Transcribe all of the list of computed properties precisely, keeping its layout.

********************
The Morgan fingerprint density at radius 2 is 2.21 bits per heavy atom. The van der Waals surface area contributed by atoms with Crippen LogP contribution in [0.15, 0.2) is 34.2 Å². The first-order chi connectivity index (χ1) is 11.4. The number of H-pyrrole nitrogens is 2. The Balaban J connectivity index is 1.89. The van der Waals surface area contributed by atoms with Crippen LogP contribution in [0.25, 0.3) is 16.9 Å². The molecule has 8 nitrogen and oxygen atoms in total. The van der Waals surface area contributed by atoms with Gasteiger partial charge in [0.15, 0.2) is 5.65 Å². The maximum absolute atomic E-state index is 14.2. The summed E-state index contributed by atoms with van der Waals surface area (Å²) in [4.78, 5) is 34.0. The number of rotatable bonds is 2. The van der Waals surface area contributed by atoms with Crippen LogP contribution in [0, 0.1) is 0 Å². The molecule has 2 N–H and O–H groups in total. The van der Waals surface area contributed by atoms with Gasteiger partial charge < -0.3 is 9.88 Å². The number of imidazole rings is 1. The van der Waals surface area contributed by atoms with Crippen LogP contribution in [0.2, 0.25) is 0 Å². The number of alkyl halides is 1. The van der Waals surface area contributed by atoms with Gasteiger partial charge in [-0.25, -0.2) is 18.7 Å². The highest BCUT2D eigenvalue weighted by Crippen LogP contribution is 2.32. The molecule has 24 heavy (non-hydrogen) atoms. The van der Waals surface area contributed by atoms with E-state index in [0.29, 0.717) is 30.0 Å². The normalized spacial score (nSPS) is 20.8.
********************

The Morgan fingerprint density at radius 2 is 2.21 bits per heavy atom. The van der Waals surface area contributed by atoms with Crippen LogP contribution in [0.15, 0.2) is 34.2 Å². The first-order chi connectivity index (χ1) is 11.4. The number of H-pyrrole nitrogens is 2. The Balaban J connectivity index is 1.89. The van der Waals surface area contributed by atoms with Crippen LogP contribution in [0.25, 0.3) is 16.9 Å². The molecule has 8 nitrogen and oxygen atoms in total. The van der Waals surface area contributed by atoms with Gasteiger partial charge in [0.15, 0.2) is 5.65 Å². The maximum absolute atomic E-state index is 14.2. The summed E-state index contributed by atoms with van der Waals surface area (Å²) in [4.78, 5) is 34.0. The number of rotatable bonds is 2. The van der Waals surface area contributed by atoms with Crippen LogP contribution in [0, 0.1) is 0 Å². The molecule has 2 N–H and O–H groups in total. The van der Waals surface area contributed by atoms with Gasteiger partial charge < -0.3 is 9.88 Å². The number of imidazole rings is 1. The van der Waals surface area contributed by atoms with Crippen LogP contribution in [0.2, 0.25) is 0 Å². The number of alkyl halides is 1. The van der Waals surface area contributed by atoms with Gasteiger partial charge in [-0.25, -0.2) is 18.7 Å². The highest BCUT2D eigenvalue weighted by Crippen LogP contribution is 2.32. The molecule has 24 heavy (non-hydrogen) atoms. The van der Waals surface area contributed by atoms with E-state index in [0.29, 0.717) is 30.0 Å². The normalized spacial score (nSPS) is 20.8.